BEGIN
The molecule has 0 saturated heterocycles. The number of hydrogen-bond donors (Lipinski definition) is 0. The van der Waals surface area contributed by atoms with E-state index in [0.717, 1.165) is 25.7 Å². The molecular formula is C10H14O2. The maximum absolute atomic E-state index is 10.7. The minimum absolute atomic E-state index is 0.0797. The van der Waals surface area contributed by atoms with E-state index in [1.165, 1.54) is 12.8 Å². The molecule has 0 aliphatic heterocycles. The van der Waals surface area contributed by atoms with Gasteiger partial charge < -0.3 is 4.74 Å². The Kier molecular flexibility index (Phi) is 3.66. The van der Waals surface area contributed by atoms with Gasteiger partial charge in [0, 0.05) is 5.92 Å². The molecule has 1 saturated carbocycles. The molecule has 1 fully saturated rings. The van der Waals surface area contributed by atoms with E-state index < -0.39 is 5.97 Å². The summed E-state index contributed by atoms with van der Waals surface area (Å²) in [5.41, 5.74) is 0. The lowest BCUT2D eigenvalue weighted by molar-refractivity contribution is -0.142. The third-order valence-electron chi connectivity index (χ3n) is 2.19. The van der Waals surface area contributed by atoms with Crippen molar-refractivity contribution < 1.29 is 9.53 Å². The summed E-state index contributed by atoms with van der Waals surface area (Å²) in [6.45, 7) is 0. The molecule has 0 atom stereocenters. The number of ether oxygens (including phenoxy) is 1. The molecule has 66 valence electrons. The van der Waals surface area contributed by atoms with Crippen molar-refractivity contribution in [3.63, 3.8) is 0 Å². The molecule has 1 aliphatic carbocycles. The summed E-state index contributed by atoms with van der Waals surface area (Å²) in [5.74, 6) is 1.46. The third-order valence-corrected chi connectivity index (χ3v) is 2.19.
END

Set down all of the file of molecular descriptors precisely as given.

The molecule has 0 saturated heterocycles. The number of hydrogen-bond donors (Lipinski definition) is 0. The van der Waals surface area contributed by atoms with E-state index in [0.717, 1.165) is 25.7 Å². The molecular formula is C10H14O2. The maximum absolute atomic E-state index is 10.7. The minimum absolute atomic E-state index is 0.0797. The van der Waals surface area contributed by atoms with E-state index in [1.165, 1.54) is 12.8 Å². The molecule has 0 aliphatic heterocycles. The van der Waals surface area contributed by atoms with Gasteiger partial charge < -0.3 is 4.74 Å². The Kier molecular flexibility index (Phi) is 3.66. The van der Waals surface area contributed by atoms with Gasteiger partial charge in [0, 0.05) is 5.92 Å². The molecule has 1 saturated carbocycles. The molecule has 1 fully saturated rings. The van der Waals surface area contributed by atoms with E-state index < -0.39 is 5.97 Å². The summed E-state index contributed by atoms with van der Waals surface area (Å²) in [5.41, 5.74) is 0. The lowest BCUT2D eigenvalue weighted by molar-refractivity contribution is -0.142. The third-order valence-electron chi connectivity index (χ3n) is 2.19. The van der Waals surface area contributed by atoms with Crippen molar-refractivity contribution < 1.29 is 9.53 Å². The summed E-state index contributed by atoms with van der Waals surface area (Å²) in [6.45, 7) is 0. The molecule has 0 atom stereocenters. The number of ether oxygens (including phenoxy) is 1. The molecule has 66 valence electrons. The van der Waals surface area contributed by atoms with Crippen molar-refractivity contribution in [3.63, 3.8) is 0 Å². The molecule has 1 aliphatic carbocycles. The summed E-state index contributed by atoms with van der Waals surface area (Å²) in [5.74, 6) is 1.46. The third-order valence-corrected chi connectivity index (χ3v) is 2.19.